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Low power low voltage lighting

Following on from my last post...

I've been having a hell of a time over the past few weeks trying to figure out how to build a low-voltage, low-power lighting system.

My constraints have been:
  1. It's gotta consume as little power as possible
  2. It has to be easy to use
  3. It has to look good

That still leaves a lot of scope, so I decided to build under-the-counter lighting using one of:
  • High-power LEDs
  • Christmas lights
  • Halogen lights

I considered the pros & cons of each, ie: LEDs consume the least power, but don't typically look that good. Halogens consume less power than regular lights, but still eat a lot more than LEDs. Each christmas light consumes about as much as an LED but provides nowhere near the amount of light. etc. etc.

I was really tempted by LEDs simply because they draw the least power. Unfortunately all the LED lights I've seen in stores look absolutely horrible! They're called cold white but operating table white would be a better way to describe 'em. Even what store attendants call warm white looked terrible. Gives me a headache just thinking about it. And then there's the price... around £40 for a single-LED light in a basic fixture! And the 'drivers' (which I don't need anyway). It all served to put me off.

I'd almost given up on them when I came across a comment by Joe Russack when googling around. On reading through his experiments with LEDs I decided to try something similar.

I found Cree XLamp 7090 XR, Luxeon I and Golden Dragon LEDs at RS Components, an online electronics store I use. At ~£3.50 each, that's a lot cheaper than the lighting stores! Still, I realized I'd have to do extra work (like building heatsinks, and a 'driver') for them which can be expensive, but I would've had to most of that anyway regardless of the solution I chose. So I decided to dive in & buy one of each (I opted for warm white based on what I've read about colour temperature).

Test LEDs

When they arrived I almost blinded myself & Nika trying them out with a few AA batteries... they're definitely bright! I was also encouraged by the quality of the light - it seems to be a lot less cold than the LEDs I've found in lighting stores. Off to a good start!

I soon realized that the Cree XLamp 7090 XR was gonna be difficult to work with because it has no easily solderable terminals (I didn't want to muck about with reflow soldering at this early stage). But the Luxeon I & Golden Dragon were easy enough to work with.

I grabbed the Luxeon I, copied some ideas off Joe and a dozen other people (in particular, VK2TIP's Regulated Power Supply - High Current Page and National Semiconductor's LM1086 spec's application suggestions) and hacked up a prototype. I ended up with something like this.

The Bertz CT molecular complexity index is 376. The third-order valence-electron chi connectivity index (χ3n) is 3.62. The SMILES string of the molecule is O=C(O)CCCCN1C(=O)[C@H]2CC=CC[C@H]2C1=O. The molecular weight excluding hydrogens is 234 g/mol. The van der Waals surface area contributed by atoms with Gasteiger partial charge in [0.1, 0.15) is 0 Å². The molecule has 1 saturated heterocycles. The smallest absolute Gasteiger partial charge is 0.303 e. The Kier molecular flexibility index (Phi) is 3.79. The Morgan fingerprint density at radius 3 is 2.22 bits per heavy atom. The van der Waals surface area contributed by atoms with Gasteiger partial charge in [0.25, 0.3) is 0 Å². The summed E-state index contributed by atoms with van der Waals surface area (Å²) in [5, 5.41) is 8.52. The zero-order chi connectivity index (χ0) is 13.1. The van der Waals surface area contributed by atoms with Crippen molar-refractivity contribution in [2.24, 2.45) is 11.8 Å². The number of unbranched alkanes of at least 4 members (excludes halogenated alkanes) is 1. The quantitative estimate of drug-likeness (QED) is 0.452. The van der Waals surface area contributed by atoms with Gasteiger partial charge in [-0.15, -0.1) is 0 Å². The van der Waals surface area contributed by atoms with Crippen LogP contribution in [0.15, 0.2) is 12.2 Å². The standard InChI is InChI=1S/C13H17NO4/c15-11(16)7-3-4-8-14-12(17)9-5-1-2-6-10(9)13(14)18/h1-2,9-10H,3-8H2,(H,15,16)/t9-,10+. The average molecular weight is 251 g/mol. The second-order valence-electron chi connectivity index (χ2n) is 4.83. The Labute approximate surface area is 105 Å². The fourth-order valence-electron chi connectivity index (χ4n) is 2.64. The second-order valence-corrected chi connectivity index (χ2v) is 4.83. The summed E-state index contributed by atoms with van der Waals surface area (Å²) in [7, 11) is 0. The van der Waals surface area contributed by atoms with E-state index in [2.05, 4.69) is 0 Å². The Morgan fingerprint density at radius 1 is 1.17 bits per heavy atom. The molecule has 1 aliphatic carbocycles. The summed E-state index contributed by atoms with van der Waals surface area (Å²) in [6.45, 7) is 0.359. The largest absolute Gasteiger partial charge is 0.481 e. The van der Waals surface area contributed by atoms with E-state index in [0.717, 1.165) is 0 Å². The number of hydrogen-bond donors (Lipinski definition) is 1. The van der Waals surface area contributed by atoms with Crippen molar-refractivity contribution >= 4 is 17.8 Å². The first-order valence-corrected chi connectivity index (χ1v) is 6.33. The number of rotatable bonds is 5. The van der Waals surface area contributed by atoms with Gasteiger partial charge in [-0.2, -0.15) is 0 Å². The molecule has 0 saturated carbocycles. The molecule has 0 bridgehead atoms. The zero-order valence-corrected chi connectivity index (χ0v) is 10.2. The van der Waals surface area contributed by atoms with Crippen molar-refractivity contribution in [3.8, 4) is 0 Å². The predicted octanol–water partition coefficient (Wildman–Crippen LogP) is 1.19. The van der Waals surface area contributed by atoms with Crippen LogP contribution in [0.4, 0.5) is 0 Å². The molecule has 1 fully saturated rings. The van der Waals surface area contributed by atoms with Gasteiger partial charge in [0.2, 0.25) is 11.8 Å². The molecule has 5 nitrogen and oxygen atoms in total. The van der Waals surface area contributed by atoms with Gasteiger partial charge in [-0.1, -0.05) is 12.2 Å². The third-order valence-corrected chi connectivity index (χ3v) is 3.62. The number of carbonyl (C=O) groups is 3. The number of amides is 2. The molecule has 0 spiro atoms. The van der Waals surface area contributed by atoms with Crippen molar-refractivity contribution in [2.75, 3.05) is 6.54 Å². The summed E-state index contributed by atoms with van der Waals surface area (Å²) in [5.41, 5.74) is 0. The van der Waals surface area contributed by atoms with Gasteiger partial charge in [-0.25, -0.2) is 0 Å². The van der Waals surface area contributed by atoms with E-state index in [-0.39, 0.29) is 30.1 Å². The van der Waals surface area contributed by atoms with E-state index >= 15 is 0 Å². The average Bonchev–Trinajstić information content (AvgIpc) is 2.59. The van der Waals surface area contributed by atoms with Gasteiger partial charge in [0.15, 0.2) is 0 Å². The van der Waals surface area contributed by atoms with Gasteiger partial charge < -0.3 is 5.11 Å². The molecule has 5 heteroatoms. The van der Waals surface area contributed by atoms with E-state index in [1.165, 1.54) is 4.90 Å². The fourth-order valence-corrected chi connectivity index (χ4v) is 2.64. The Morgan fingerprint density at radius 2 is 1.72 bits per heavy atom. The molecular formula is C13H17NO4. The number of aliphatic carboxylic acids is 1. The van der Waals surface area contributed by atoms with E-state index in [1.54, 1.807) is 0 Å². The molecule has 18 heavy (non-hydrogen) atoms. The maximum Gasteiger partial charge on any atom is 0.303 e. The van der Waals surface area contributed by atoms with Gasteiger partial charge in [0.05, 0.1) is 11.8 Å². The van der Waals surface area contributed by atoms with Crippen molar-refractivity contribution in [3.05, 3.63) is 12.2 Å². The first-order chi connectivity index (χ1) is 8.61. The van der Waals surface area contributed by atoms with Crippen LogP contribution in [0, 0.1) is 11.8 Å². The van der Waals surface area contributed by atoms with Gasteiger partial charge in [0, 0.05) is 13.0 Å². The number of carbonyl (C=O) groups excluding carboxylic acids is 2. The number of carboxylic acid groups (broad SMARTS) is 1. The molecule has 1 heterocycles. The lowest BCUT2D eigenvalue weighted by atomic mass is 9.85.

Luxeon I experiment

Unfortunately I ended up frying the Luxeon I in a blaze of stupidity. But that gave me the opportunity to gain first-hand experience of how well the heatsink epoxy works. *sigh*. When I finally managed to chip it off I was able to replace it with the Golden Dragon.

Golden Dragon experiment

The circuit draws 0.46A at 3.53V, or 1.6W - not too shabby! I've not yet calculated how much the cooling fan and voltage regulator are drawing, but I suspect altogether it'll be nowhere near 10W. To my understanding, if I have several lights in series the regulator should dissipate less power, which is just what I need.

I've ordered some more LEDs (including a Luxeon Star which should be much easier to glue to a heatsink) and will try & string everything together sometime soon. I'm thinking 4 or 5 lights in total.

Once that's done I'll have to figure out how to dissipate the light.

All in all, this is looking quite promising!


Nov. 2nd, 2007 05:22 pm (UTC)
Very cool! I can't believe how much work and thought you've put into this.

Can you get some kind of funky shade/light covering from somewhere like Ikea - to help dissipate the light?
Nov. 2nd, 2007 06:14 pm (UTC)
Yeah, that's what I'm mulling over in the back of me mind. Joe Russack had some luck with candle holders, but as these will be hanging upside down I'm not so sure that'll work. I was thinking a quarter of PVC pipe spray-painted with silver might do the trick... bounce it off the pipe & the wall to diffuse it. But then it may block too much light. We'll see.
Nov. 3rd, 2007 01:43 am (UTC)
Re: shades
What about something like this or like this? The first one is like an upside down candle holder...

Whatever you decide to do, I hope you post some pictures of the finished product. I'm very curious to see what it looks like!

P.S. Did you see that I started a new blog?
Nov. 6th, 2007 12:05 pm (UTC)
Re: shades
Thanks - will put pics will be up once we decide.

Got your new blog on my RSS reader already ;-)